Ludio Fontana

Love the simplicity yet passion of his work

Ludio Fontana was born on February 19th, 1899 in Rosario di Santa Fé in Argentina. His father was an Italian sculptor. In 1905 the artist’s family moved to Milan. From 1914 Fontana attended Carlo Cattaneo’s vocational school for the building trade. Having completed his military service, he graduated in civil engineering in 1918. In 1922 he returned to Argentina, where he initially worked in his father’s sculptor studio. In 1924 he opened his own studio.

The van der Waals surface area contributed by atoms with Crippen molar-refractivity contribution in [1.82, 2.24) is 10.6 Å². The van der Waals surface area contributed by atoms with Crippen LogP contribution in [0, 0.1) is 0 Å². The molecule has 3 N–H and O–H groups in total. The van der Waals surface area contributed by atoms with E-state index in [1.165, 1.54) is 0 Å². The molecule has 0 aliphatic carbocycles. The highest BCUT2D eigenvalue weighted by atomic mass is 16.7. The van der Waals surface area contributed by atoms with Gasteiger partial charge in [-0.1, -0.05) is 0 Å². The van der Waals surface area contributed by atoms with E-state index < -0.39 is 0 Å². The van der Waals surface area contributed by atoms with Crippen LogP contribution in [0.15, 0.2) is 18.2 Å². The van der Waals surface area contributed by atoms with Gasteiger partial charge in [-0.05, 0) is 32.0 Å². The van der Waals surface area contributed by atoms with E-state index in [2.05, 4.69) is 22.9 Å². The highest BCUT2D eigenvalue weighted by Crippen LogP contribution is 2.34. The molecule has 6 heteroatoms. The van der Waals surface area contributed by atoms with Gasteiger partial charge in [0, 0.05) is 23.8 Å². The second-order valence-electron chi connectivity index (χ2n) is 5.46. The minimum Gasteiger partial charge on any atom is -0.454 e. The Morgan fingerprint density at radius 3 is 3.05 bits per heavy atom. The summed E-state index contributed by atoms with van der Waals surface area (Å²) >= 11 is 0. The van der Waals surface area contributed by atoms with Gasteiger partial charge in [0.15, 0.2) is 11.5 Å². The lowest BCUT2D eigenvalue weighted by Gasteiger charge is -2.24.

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In 1928 he was back in Milan, studying sculpture at the ‘Accademia di Brera’ until 1930. From 1931 he produced his first terracotta reliefs and painted gypsum plates alongside his figured sculptures, with which he approached abstract art. In 1934 Fontana joined the Paris group of artists ‘Abstraction-Création’. He set up their Milan section. In the following year they published a manifesto on abstract art. Fontana had his first solo exhibition at the ‘Galleria del Milione’ in Milan. In 1939 Fontana returned to Argentina, where he became the co-founder of the private academy of Altamira in 1946, and wrote the ‘Manifesto Blanco’ with his students. This manifesto demands a synthesis of the genre and a break with traditional material. In 1948 Lucio Fonatana voiced his search for a new spacial art in his ‘First Manifesto of Spazialismo’ in Milan. He founded the group ‘Movimento spaziale’. In a Milan gallery he realized the first ‘Ambiente spaziale’, a predecessor of Environment in 1949. In the same year he produced his first perforated canvasses, which, like all following pieces, were entitled ‘Concetto spaziale’ (spacial concept). In the 1950s alongside his perforations, he created a series of ‘Pietre’. In 1958 Fontana began to produce his famous cuts in canvas. These are brutish interventions in the form of sharp knife cuts in the mostly monochromously painted surfaces. In the early 1960s he combined his pictoral elements with thickly applied colors, often mixed with sand, into which he often scratched or drew. His large ball-shaped bronze objects followed. This time was marked by numerous solo and group exhibitions, including regular contributions to the Venice biennale, the Kassel documenta 4 in 1968 and the travelling exhibition of the Museum of Modern Art, New York from 1966 to 1968. The impressive series of works ‘La fine di dio’ completed Fontana’s development as an artist. From the 1960s Fontana had a considerable influence on the younger generation of artists. Lucio Fonatana died on September 7, 1968, in Varese.

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